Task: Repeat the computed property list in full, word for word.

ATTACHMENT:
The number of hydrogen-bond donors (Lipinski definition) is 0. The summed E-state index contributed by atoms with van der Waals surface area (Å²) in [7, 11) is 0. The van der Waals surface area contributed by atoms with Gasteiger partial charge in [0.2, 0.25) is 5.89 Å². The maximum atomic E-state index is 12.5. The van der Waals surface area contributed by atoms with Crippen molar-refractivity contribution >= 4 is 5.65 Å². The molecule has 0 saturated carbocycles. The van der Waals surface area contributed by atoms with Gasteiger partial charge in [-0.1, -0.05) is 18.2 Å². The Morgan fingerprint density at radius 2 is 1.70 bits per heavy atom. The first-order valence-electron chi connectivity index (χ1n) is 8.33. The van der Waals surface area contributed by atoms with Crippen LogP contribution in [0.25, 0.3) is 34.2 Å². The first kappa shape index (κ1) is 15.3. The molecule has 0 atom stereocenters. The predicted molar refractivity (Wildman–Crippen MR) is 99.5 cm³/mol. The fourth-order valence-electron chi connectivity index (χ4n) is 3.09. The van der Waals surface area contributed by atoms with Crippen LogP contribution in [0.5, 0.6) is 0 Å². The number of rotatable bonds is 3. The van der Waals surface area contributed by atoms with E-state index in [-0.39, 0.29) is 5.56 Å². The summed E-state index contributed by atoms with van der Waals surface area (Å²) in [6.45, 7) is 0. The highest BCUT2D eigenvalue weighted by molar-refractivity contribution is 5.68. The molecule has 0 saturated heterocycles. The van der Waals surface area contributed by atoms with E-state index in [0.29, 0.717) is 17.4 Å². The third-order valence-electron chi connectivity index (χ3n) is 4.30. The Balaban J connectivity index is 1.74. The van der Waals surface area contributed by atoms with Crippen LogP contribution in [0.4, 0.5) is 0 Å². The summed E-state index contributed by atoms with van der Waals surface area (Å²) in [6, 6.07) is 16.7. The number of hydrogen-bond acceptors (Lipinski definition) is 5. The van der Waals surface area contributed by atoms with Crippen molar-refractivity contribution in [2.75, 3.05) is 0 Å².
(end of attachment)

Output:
The number of hydrogen-bond donors (Lipinski definition) is 0. The summed E-state index contributed by atoms with van der Waals surface area (Å²) in [7, 11) is 0. The van der Waals surface area contributed by atoms with Gasteiger partial charge in [0.2, 0.25) is 5.89 Å². The maximum atomic E-state index is 12.5. The van der Waals surface area contributed by atoms with Crippen molar-refractivity contribution >= 4 is 5.65 Å². The molecule has 0 saturated carbocycles. The van der Waals surface area contributed by atoms with Gasteiger partial charge in [-0.1, -0.05) is 18.2 Å². The Morgan fingerprint density at radius 2 is 1.70 bits per heavy atom. The first-order valence-electron chi connectivity index (χ1n) is 8.33. The van der Waals surface area contributed by atoms with Crippen LogP contribution in [0.25, 0.3) is 34.2 Å². The first kappa shape index (κ1) is 15.3. The molecule has 0 atom stereocenters. The predicted molar refractivity (Wildman–Crippen MR) is 99.5 cm³/mol. The fourth-order valence-electron chi connectivity index (χ4n) is 3.09. The van der Waals surface area contributed by atoms with Crippen LogP contribution in [0.5, 0.6) is 0 Å². The number of rotatable bonds is 3. The van der Waals surface area contributed by atoms with E-state index in [-0.39, 0.29) is 5.56 Å². The summed E-state index contributed by atoms with van der Waals surface area (Å²) in [6.45, 7) is 0. The highest BCUT2D eigenvalue weighted by molar-refractivity contribution is 5.68. The molecule has 0 saturated heterocycles. The van der Waals surface area contributed by atoms with E-state index in [0.29, 0.717) is 17.4 Å². The third-order valence-electron chi connectivity index (χ3n) is 4.30. The Balaban J connectivity index is 1.74. The van der Waals surface area contributed by atoms with Crippen LogP contribution in [0.4, 0.5) is 0 Å². The summed E-state index contributed by atoms with van der Waals surface area (Å²) in [6, 6.07) is 16.7. The number of hydrogen-bond acceptors (Lipinski definition) is 5. The van der Waals surface area contributed by atoms with Crippen molar-refractivity contribution in [2.75, 3.05) is 0 Å².